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This three-wheel GEMCO Reelrider, built by General Mower Corp., was sold in the late 1950s as a kit. “Everything I’ve painted reddish-brown was part of the kit,” Dennis says. “Frame, wheel, seat and clutch control. You mount it to the deck of a self-propelled reel mower. This one is on a Delux Pincor mower. The mower has a transmission with forward and reverse gears and a very intricate multi-disc clutch.”
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When Dennis got this 1956 Fairbanks-Morse Model 24 riding mower, it was not running. He also had to build new fenders for the unit. Built by Root Mfg. Co. for Fairbanks-Morse, the Model 24 has a Clinton 1100 engine (about 2-1/2 hp). “The piece has three wheels (one in back) and was hand built,” he says. “It was all stick welded. It was a tremendous amount of handwork by today’s standards.”
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The original fiberglass seat on this 1957 Garden Mark (built by Moto Mower Co. and sold by Montgomery Ward & Co.) flips up, providing access to a Clinton engine. The rear wheel functions as a wheel but in effect is a roller. “To my knowledge, this was the only company to develop a mower like this that allowed you to roll the lawn while mowing,” Dennis says. “The step-through design was great for older users, and it had a very stable design for mowing or rolling.” The three-wheel mower has an all-aluminum body and a lightweight engine (with forward and reverse but no brake).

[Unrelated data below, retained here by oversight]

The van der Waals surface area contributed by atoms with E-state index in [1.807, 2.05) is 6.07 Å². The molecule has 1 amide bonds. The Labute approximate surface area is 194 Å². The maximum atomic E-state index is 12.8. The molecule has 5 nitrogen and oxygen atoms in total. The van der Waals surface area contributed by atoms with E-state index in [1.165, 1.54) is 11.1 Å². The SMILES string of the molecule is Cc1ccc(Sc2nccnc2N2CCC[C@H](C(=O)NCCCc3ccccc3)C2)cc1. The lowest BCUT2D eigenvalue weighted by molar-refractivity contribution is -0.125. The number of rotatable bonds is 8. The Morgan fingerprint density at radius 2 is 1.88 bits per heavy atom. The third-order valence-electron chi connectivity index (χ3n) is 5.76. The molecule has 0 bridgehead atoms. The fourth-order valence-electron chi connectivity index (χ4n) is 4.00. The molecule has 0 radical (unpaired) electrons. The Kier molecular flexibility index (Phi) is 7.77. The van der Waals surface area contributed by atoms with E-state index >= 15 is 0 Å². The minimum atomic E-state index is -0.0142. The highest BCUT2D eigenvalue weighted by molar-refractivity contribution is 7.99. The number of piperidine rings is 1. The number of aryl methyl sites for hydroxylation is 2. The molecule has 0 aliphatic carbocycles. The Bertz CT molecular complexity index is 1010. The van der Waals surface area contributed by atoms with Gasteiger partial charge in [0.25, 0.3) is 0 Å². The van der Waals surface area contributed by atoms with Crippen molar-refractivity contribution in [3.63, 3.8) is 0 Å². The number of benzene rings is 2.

When it comes to antique mowers and garden tractors, Dennis Merlau knows what he likes. Red ones. Green ones. White ones. Orange. Blue. You get the picture.

“We like color,” he says, describing one aspect of the hobby he and his wife, Deb, share. “We would not want a line-up of just one color. We very much appreciate those who do that, as they are the ones to go to if you need answers on their line of equipment.”

The couple’s rainbow philosophy supports the other hallmark of their collection. “I love color and I love stuff that’s different,” Dennis says. “If it looks old and mechanical, I’m interested. I like funky.”

An early enthusiast

Collector interest in lawn and garden tractors is at an all-time high today. Small units are easy to store and haul, they’re affordable and they’re family friendly. “Little kids love this stuff,” Dennis says. “Going to a show with Grandpa is not something to be dreaded.”